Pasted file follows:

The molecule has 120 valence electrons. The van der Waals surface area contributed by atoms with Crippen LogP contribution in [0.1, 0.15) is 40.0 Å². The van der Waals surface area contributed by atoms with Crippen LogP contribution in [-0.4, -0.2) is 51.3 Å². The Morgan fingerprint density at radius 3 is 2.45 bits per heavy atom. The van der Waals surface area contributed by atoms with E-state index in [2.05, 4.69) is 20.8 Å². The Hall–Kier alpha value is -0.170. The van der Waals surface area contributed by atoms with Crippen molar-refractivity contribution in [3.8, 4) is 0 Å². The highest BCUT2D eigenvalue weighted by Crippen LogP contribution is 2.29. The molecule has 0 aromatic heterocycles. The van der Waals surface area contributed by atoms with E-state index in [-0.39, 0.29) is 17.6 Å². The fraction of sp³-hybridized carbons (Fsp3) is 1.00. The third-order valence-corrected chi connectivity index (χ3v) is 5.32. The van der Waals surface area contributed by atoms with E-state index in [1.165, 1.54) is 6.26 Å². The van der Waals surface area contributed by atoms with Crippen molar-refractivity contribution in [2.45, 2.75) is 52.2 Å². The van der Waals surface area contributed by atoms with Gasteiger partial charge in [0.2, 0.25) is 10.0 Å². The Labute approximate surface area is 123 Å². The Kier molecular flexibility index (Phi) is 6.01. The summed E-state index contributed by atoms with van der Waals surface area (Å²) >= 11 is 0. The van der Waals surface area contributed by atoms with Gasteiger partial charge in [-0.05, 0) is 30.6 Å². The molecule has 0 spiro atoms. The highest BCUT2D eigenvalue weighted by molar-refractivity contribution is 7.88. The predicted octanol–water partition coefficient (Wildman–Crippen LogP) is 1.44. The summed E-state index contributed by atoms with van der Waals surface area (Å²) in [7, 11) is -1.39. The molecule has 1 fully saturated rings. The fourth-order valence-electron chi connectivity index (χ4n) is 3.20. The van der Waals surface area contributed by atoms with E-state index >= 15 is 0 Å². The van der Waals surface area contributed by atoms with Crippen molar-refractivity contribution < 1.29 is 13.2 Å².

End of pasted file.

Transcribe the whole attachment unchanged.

The molecule has 120 valence electrons. The van der Waals surface area contributed by atoms with Crippen LogP contribution in [0.1, 0.15) is 40.0 Å². The van der Waals surface area contributed by atoms with Crippen LogP contribution in [-0.4, -0.2) is 51.3 Å². The Morgan fingerprint density at radius 3 is 2.45 bits per heavy atom. The van der Waals surface area contributed by atoms with E-state index in [2.05, 4.69) is 20.8 Å². The Hall–Kier alpha value is -0.170. The van der Waals surface area contributed by atoms with Crippen molar-refractivity contribution in [3.8, 4) is 0 Å². The highest BCUT2D eigenvalue weighted by Crippen LogP contribution is 2.29. The molecule has 0 aromatic heterocycles. The van der Waals surface area contributed by atoms with E-state index in [-0.39, 0.29) is 17.6 Å². The fraction of sp³-hybridized carbons (Fsp3) is 1.00. The third-order valence-corrected chi connectivity index (χ3v) is 5.32. The van der Waals surface area contributed by atoms with E-state index in [1.165, 1.54) is 6.26 Å². The van der Waals surface area contributed by atoms with Crippen molar-refractivity contribution in [2.45, 2.75) is 52.2 Å². The van der Waals surface area contributed by atoms with Gasteiger partial charge in [0.2, 0.25) is 10.0 Å². The Labute approximate surface area is 123 Å². The Kier molecular flexibility index (Phi) is 6.01. The summed E-state index contributed by atoms with van der Waals surface area (Å²) >= 11 is 0. The van der Waals surface area contributed by atoms with Gasteiger partial charge in [-0.05, 0) is 30.6 Å². The molecule has 0 spiro atoms. The highest BCUT2D eigenvalue weighted by molar-refractivity contribution is 7.88. The predicted octanol–water partition coefficient (Wildman–Crippen LogP) is 1.44. The summed E-state index contributed by atoms with van der Waals surface area (Å²) in [7, 11) is -1.39. The molecule has 1 fully saturated rings. The fourth-order valence-electron chi connectivity index (χ4n) is 3.20. The van der Waals surface area contributed by atoms with E-state index >= 15 is 0 Å². The van der Waals surface area contributed by atoms with Crippen molar-refractivity contribution < 1.29 is 13.2 Å².